At a time when Spain is in the news because it lingers on the edge of a full-blown economic meltdown, it’s instructive to remember that this is the country that’s supposed to be the model for the green jobs revolution that President Obama continually claims will help revitalize the American economy. Over at The Blaze, the American Enterprise Institute’s Kenneth Green looks at the factual case and finds it far from compelling:
Now, to the empirical evidence. When talking about our bold green energy future, President Obama held up Spain as an example of what America should be doing. Spain invested heavily in wind power and other types of renewable energy. Alas, after studying the Spanish Experience, Professor Gabriel Calzada Álvarez and colleagues at Spain’s Universidad Rey Juan Carlos found if America followed Spain’s example, for every renewable energy job that the U.S. managed to create, the U.S. should expect a loss of at least 2.2 traditional jobs on average. And they found that green jobs are costly: each green job created in Spain’s effort cost about $750,000, and only one in 10 of the new green jobs were permanent. Doing the math on that, creating even 3 million new green jobs would cost $2.25 trillion. Even in a time where the trillion is the new billion, that’s a lot of money.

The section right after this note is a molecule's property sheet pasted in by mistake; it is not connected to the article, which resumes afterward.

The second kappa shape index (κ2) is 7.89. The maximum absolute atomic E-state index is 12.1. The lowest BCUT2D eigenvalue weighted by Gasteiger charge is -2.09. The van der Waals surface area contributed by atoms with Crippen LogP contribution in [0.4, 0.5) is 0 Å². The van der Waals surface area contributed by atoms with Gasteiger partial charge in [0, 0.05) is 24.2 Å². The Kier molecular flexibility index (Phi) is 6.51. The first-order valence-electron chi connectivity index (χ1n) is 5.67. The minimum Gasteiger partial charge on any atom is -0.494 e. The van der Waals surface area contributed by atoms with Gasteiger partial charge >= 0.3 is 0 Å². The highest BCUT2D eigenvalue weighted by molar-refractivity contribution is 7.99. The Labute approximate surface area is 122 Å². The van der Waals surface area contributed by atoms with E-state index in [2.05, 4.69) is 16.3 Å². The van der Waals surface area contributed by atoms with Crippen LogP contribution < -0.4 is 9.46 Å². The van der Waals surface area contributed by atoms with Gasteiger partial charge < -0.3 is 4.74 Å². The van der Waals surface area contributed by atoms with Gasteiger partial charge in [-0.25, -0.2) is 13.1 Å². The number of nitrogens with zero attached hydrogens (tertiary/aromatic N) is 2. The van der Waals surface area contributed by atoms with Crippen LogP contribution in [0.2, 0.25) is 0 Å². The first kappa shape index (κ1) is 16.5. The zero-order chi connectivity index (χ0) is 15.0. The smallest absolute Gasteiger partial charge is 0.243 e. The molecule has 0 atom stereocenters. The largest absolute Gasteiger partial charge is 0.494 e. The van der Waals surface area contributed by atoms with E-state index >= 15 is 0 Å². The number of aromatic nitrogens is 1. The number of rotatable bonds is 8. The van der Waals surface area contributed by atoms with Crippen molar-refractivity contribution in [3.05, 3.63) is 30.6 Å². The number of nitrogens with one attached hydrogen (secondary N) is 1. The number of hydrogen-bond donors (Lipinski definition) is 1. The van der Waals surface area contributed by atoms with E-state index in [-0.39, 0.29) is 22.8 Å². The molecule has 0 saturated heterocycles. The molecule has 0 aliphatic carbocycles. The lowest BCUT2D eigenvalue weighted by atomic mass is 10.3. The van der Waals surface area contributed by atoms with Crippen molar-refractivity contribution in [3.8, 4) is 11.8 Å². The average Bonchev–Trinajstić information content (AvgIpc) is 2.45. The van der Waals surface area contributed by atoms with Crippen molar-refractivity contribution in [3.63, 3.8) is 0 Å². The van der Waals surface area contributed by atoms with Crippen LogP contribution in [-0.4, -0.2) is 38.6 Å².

Indeed it is. But the money isn’t the real issue. Any “jobs plan” that entails a net loss in jobs shouldn’t be taken seriously by anybody, let alone the President of the United States. If green jobs really are the future of the economy, then sufficient market demand will arise to compel their creation. If, as is far more likely, they are simply a progressive fantasy financed at taxpayer expense, they deserve to have their grip on the public purse shaken as abruptly as possible.